|Antineoplaston induces G1 arrest by PKCα and MAPK pathway in SKBR-3 breast cancer cells|
Authors: Teruhiko Fujii, Anna M. Nakamura, Goro Yokoyama, Miki Yamaguchi, Kosuke Tayama, Keisuke Miwa, Uhi Toh, Daisuke Kawamura, Kazuo Shirouzu, Hideaki Yamana, Michihiko Kuwano, Hideaki Tsuda
Department of Surgery, Kurume University School of Medicine, 67 Asahimachi, Kurume, Fukuoka, 830-0011, Japan. email@example.com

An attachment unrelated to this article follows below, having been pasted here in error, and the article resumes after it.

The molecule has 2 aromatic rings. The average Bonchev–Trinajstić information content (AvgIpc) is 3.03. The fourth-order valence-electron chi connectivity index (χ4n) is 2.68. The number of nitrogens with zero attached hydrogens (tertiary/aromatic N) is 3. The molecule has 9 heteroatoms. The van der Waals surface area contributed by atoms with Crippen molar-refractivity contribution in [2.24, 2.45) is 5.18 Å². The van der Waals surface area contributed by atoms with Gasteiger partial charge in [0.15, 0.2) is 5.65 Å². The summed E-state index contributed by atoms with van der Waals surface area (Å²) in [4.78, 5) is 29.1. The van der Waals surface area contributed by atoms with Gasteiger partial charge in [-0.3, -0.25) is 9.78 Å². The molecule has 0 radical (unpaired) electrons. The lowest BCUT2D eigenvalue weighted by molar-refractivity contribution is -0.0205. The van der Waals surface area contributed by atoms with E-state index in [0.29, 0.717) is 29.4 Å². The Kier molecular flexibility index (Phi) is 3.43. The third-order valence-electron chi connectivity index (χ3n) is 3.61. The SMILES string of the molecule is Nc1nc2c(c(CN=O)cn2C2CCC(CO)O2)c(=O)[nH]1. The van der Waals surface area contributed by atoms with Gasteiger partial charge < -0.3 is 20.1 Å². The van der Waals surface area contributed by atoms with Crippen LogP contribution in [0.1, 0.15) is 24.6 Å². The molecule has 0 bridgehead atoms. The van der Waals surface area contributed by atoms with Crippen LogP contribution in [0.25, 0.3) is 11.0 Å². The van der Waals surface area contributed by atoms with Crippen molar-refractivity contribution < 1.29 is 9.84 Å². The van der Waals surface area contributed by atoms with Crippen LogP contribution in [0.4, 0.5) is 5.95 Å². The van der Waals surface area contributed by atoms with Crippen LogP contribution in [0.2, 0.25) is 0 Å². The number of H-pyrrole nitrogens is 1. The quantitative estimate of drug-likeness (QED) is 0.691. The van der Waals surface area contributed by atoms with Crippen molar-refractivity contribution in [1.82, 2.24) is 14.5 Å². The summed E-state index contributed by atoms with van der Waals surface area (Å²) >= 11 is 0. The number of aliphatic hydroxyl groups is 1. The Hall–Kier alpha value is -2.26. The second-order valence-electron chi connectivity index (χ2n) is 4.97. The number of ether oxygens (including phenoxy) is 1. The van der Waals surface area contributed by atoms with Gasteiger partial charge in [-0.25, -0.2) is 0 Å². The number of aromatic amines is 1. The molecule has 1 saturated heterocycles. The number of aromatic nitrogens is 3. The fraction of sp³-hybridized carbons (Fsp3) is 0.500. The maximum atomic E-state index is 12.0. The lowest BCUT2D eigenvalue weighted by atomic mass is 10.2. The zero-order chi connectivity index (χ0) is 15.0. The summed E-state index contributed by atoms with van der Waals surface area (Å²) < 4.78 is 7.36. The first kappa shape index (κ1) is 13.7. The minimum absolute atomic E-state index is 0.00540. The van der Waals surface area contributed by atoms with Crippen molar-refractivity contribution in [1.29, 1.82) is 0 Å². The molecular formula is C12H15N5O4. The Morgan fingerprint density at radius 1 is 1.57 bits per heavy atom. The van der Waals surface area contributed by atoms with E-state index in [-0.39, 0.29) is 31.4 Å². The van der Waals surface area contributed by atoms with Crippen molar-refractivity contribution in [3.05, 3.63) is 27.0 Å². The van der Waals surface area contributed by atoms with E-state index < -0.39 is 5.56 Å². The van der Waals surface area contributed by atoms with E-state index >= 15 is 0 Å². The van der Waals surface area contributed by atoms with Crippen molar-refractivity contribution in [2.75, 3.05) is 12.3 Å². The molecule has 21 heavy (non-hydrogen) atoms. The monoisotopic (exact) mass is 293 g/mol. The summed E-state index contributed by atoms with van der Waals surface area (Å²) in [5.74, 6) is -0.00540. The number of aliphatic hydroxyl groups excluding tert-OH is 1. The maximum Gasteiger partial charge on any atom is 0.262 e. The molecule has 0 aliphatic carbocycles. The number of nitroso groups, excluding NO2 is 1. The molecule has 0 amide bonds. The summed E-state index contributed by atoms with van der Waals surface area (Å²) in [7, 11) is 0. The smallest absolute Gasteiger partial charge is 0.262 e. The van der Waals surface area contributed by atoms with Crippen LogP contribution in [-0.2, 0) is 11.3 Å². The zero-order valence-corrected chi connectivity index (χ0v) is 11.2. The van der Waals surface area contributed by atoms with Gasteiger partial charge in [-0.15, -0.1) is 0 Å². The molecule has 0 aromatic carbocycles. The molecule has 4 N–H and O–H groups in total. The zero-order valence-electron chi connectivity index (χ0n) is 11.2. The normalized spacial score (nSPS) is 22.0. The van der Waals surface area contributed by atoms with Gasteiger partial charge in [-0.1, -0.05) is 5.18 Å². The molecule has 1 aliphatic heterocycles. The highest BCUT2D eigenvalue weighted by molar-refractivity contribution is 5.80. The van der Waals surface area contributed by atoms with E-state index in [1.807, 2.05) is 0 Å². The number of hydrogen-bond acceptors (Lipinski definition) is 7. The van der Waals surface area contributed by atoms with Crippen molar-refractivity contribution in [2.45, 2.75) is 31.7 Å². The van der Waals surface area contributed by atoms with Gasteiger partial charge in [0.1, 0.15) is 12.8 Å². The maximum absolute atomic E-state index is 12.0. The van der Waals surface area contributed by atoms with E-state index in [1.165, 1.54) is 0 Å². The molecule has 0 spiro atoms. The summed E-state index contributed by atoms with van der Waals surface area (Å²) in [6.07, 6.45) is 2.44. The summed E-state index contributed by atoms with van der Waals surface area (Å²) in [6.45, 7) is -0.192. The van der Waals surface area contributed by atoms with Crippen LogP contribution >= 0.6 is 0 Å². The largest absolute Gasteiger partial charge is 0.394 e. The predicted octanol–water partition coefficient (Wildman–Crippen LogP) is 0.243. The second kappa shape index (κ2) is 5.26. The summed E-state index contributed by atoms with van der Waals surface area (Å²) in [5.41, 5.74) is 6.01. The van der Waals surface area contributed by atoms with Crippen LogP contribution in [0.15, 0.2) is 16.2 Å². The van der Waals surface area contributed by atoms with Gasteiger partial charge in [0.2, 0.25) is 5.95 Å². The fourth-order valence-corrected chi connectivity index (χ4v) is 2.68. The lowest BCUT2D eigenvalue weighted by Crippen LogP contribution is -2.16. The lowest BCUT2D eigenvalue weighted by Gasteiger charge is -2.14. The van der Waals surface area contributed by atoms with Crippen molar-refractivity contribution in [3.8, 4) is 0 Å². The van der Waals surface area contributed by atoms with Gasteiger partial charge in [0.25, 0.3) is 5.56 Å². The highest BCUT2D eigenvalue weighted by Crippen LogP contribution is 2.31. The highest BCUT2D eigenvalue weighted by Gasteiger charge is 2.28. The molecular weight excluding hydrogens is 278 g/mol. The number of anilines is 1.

Antineoplastons such as A10 include naturally occurring peptides and amino acid derivatives that control the neoplastic growth of cells. The mechanism underlying this antitumor effect was investigated using the breast cancer cell line, SKRB-3. Cells treated with A10 were monitored for any changes in cell cycle, expression of protein kinase C (PKC), or intracellular signal transduction, particularly phos-phorylation of mitogen-activated protein kinase (MAPK). The A10 markedly inhibited SKBR-3 proliferation due to arrest in the G1 phase. A10 down-regulated the expression of PKCα protein, resulting in inhibition of extracellular signal-regulated kinase (ERK) MAPK phosphorylation. This increased the expression of p16 and p21 protein, with resultant inhibition of Rb phosphorylation, leading to G1 arrest. This study has defined a pathway in which A10 arrested SKBR-3 cells in the G1 phase via PKCα and MAPK. Our findings indicate that the antineoplaston A10 antitumor effect could be utilized as an effective therapy for breast cancer patients.